Albania, Italy, Greece sign pipeline agreement

ATHENS – Italy, Greece and Albania signed on Wednesday an agreement backing a plan to build the Trans-Adriatic Pipeline, part of a larger project aimed at transporting natural gas from Azerbaijan to European markets.
Even so, the success of that tri-national accord will depend on whether Azerbaijani authorities and the companies involved in developing gas reserves in the Caspian Basin opt for the TAP or one of the proposed alternatives.
The deal was signed by Greek Foreign Minister Dimitris Avramopoulos, Albanian Deputy Premier Edmond Haxhinasto and Italian Economic Development Minister Corrado Passera.
Also present at the ceremony were Greek Prime Minister Antonis Samaras and U.S. Deputy Assistant Secretary in the Bureau of European and Eurasian Affairs Eric Rubin.
The plan was proposed by an international consortium made up of Swiss energy company EGL (42.5 percent), Norway’s Statoil (42.5 percent) and Germany’s E.ON Ruhrgas (15 percent).
If selected, the TAP would be built at a cost of 1.5 billion euros ($2 billion) and create roughly 2,000 jobs, Samaras said.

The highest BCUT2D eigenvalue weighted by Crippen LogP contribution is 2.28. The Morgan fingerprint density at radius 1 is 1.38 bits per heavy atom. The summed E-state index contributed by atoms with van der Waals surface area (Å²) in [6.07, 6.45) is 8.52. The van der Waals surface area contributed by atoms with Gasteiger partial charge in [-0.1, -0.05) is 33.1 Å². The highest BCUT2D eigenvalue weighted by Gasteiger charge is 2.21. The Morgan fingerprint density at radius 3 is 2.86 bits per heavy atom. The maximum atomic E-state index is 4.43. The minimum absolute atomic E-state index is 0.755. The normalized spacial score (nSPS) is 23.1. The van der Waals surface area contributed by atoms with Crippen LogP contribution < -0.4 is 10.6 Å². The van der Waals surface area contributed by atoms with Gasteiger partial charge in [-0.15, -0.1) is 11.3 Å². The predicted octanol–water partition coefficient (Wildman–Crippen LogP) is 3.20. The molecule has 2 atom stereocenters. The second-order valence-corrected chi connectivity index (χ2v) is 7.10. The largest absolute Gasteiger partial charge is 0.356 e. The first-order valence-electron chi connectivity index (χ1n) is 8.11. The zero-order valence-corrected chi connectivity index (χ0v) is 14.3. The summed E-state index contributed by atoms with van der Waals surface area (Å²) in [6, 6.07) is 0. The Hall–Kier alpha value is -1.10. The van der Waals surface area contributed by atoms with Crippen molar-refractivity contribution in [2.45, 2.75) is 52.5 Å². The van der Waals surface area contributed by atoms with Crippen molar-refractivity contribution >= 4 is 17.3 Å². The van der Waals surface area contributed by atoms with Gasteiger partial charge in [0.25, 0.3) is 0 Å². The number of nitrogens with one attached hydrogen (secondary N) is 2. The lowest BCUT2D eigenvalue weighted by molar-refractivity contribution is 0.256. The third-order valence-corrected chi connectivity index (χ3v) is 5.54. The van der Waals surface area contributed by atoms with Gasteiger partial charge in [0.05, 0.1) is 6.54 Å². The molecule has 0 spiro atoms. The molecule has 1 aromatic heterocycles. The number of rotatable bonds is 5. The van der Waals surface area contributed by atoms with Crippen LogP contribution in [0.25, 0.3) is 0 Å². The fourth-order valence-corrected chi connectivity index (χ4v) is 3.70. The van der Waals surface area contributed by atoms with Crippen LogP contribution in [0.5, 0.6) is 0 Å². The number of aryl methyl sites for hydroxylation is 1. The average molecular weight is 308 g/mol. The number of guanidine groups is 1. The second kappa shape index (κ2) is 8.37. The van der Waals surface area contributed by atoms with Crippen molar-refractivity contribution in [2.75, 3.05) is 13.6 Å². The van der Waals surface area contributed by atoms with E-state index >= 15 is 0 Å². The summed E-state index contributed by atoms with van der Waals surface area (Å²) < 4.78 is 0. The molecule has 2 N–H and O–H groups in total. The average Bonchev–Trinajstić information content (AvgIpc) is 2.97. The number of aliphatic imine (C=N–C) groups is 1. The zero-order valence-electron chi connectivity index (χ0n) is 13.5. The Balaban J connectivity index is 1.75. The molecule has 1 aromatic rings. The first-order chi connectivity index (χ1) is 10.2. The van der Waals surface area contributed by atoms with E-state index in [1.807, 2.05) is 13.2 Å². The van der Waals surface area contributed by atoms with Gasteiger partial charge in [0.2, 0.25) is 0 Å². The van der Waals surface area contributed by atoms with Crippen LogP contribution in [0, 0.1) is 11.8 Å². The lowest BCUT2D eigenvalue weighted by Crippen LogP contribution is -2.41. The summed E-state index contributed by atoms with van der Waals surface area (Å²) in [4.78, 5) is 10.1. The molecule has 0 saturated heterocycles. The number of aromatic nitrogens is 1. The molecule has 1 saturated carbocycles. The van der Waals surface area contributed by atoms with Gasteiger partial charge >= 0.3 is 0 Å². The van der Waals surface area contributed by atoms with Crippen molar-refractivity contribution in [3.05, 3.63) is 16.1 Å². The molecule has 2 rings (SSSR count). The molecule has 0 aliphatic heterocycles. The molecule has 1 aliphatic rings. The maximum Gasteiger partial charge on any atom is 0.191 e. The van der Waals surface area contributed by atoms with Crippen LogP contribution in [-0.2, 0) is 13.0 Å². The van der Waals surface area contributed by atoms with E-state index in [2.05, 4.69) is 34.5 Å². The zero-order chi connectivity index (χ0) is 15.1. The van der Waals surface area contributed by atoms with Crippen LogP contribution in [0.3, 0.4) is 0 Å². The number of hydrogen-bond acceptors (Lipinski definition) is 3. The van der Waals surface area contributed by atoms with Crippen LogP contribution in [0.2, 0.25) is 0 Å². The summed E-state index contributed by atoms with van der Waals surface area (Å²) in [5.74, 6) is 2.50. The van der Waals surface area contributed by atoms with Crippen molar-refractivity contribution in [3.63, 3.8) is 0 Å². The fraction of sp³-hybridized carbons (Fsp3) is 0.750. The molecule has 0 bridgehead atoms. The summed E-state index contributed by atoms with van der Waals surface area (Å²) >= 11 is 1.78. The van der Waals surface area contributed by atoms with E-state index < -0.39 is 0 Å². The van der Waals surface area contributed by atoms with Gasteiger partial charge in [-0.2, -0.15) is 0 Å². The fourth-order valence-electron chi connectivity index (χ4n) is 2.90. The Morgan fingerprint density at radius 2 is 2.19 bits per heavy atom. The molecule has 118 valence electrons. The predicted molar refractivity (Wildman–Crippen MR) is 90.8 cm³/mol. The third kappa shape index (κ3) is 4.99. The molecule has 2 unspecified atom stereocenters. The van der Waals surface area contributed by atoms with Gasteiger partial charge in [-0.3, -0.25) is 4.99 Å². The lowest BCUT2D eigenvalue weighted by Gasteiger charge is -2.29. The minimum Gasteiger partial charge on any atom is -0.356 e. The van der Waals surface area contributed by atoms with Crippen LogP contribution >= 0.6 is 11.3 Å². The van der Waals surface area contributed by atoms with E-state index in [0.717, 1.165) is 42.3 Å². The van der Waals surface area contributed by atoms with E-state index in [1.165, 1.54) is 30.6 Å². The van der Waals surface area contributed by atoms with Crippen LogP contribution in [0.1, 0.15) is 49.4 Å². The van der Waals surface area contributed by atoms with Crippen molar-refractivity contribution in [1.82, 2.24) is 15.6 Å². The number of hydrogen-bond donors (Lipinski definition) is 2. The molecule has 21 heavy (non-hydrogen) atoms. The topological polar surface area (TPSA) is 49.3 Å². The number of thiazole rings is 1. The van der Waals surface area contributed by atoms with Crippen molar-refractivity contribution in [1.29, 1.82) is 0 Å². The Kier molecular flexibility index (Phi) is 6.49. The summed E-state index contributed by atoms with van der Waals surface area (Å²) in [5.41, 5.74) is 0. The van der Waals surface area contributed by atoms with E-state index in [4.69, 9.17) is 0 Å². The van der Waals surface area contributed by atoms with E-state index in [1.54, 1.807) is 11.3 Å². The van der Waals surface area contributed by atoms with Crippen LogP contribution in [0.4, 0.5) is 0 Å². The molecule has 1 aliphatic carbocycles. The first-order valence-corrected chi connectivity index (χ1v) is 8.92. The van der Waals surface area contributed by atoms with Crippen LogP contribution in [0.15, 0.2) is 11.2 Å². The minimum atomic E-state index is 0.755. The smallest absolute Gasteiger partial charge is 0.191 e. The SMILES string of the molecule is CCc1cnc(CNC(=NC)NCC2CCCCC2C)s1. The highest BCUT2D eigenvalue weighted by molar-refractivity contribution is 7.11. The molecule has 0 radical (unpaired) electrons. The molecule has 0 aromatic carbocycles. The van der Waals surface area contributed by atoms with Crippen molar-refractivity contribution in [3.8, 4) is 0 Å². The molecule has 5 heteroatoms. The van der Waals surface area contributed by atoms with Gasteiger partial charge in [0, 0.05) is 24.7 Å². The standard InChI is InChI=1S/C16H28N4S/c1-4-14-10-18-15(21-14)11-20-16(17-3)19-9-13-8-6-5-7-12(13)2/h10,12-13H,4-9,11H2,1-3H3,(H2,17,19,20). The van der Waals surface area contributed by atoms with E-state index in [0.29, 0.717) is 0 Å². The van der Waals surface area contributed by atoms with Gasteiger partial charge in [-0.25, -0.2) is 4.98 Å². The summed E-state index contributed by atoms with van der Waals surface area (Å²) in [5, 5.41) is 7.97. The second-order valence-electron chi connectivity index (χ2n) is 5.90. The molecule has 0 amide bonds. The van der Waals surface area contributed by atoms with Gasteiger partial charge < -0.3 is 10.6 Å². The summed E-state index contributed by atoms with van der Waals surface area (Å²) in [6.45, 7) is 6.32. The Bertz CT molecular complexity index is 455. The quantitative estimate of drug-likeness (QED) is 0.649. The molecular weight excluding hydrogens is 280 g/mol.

The gas pipeline would initially transport some 10 billion cubic meters (352 billion cubic feet) of natural gas per year and stretch for 520 kilometers (323 miles) from southern Italy to the Greek-Turkish border.
The conduit would link up with the proposed Trans-Anatolia gas pipeline, announced last fall by the Azerbaijani and Turkish governments.
That latter pipeline would traverse Turkey from east to west and could connect with the existing South Caucasus pipeline that links the Shah Deniz gas field in the Azerbaijan sector of the Caspian Sea with Turkey via Georgia.
The TAP has been proposed within the context of stiff competition among European countries and companies in the wake of the EU’s declared strategy to reduce its dependence on Russian natural gas. EFE

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